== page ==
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RE:[teacherartexchange] important concepts to teach kids

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From: LarrySeiler (lseiler_at_TeacherArtExchange)
Date: Wed Jul 20 2005 - 06:59:18 PDT


I'm going to agree with Ken on this...for one, I begin with the premise that
the visual arts are a form of language.

You do not place yourself in a foreign country with language unknown and
begin a meaningful dialog, at least not if your intentions are to be
understood. You must refer to a guide, or develop language abilities.

This is not to say that meaning and the "why" we and others make art is not
at the same time infused with the foundational tools.

I begin this right from the earliest of elementary ages thru
highschool...artists are visual communicators. Writers, speakers make use
of an alphabet, grammatical rules, enunciation and diction...and creative
individuals using that form of communication attempt to construct the
formation of written or spoken language to bring forth meaningful dialog. A
dialog of ideas receiving rubber to be put forth to the road.

Line families, shapes, color, mass, values, textures...all things visible
are the means the artist will communicate. Clearly this has to be
understood as a distinction of that which makes an artist a VISUAL artist,
otherwise one might be an author, or a speaker, a poet or musician. All are
artists of their form...

Eventually the why that mankind feels the need to express themselves is
considered and referred to. That too may come in small sound bytes...little
here, little there until it becomes and holds a greater place in the
curriculum.

I see another problem, and I think I will get flak for this...but it won't
alter my thinking because others might disagree. As an adult I'm prepared
to state things, to communicate and stand by them.

I think we have to be careful in how we guide students, especially young
children...in looking at the world to attempt and understand and draw
meaning.

If everyone knew what lawyers knew...there would be no need for lawyers. If
everyone knew what doctors knew...there would be no need for doctors. If
everyone knew what adults knew, there would be no childhood.

Adults develop coping mechanisms to deal with that which will require adult
decision making, that which will keep potential crisis in balance or even
keel. Adults look at the world with more understanding and experience to
determine how things should affect their feelings, reactions,
responsibilities.

Unfortunately...childhood is an endangered stage of human development...most
losing their innocence over the past couple decades or so...seeing violence,
decadence, things that instill fear..all things by which adults alone at one
time were privy to.

In a literary society...adults could determine when children were prepared
and equipped to have access to certain literary volumes and help guide young
people to preparedness...but today everything is a click or button
away...television, videos and dvd's, the internet, magazines...the music.
Personally...I think that major student problems in discipline,
personalities filled with bitterness, filled with anxiety...fears...anger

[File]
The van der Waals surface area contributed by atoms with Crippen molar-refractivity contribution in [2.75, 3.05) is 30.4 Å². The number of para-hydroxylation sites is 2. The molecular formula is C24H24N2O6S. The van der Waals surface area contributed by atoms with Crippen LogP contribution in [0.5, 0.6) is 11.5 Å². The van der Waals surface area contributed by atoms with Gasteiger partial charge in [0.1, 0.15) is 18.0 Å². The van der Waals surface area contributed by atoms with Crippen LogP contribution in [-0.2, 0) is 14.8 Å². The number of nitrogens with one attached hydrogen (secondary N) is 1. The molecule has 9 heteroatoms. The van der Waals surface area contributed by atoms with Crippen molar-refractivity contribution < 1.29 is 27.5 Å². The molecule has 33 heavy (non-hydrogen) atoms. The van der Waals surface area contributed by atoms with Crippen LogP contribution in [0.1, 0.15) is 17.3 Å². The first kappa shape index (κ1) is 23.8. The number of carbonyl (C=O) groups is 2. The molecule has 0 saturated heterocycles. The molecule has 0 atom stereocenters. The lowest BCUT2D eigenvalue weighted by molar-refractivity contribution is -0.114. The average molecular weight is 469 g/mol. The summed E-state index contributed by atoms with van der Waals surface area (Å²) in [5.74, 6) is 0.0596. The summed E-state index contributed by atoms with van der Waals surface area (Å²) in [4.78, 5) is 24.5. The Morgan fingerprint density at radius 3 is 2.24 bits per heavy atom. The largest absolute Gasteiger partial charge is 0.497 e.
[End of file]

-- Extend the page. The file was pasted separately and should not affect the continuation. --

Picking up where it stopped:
and so forth and many disruptive behaviors is a product of children
experiencing, witnessing and having to process adult information.

We of course cannot turn the time or wheel back on such things in our
culture, but it helps to be aware of it and in so being aware, more careful
of our own contributions that may cause kids to confront adult things. We
have to be a little careful that in guiding children to consider the bigger
questions, we aren't attempting to stir up frightening aspects of hidden
repressed things.

Art can be about celebration...and there can be much about our world that
holds awe and mystery that in childhood can be explored and celebrated. We
have to be careful not to be so gung ho and presume the role of social
engineering that we are robbing children of their childhood. It would
require quite a knowledge and sensitivity on the part of the art teacher
whom would be nearly acting as a therapist and sociologist, a philosopher to
confidently travel this road...but at what risk, what cost?

So...one has to be careful in constructing their bigger questions to
children in lieu of a world that has introduced a great deal of confusion,
pain and challenges that require adult maturity and adult broadened
experiences. A world many adults are not prepared such questions to ask.

I'm not saying don't ask questions...but regard childhood a thing to value.
Be aware that childhood has been robbed...and that many young hearts might
not be prepared for such inquiry.

I think moderation...patience to let inquiry naturally develop along the
road of understanding the mechanisms that comprise visual arts as a language
is wise. As children mature and are ready, able to consider major adult
questions without detriment...encouraging their consideration that artists
are people that tackle questions of meaning, take on perplexing issues and
use their art as responses, statements is appropriate.

One will have to get to know their students...as well as perhaps their
surrounding culture, their home life. After all...that is what a social
engineer and the therapists would have to do, no?

I side with caution. Preserve childhood. Make it fun...learn the language
of art that artists use and have developed over time...little by little make
it personal, help them grow into confident teens.

just my opinion....and further, I'm sticking to it....

Larry S.

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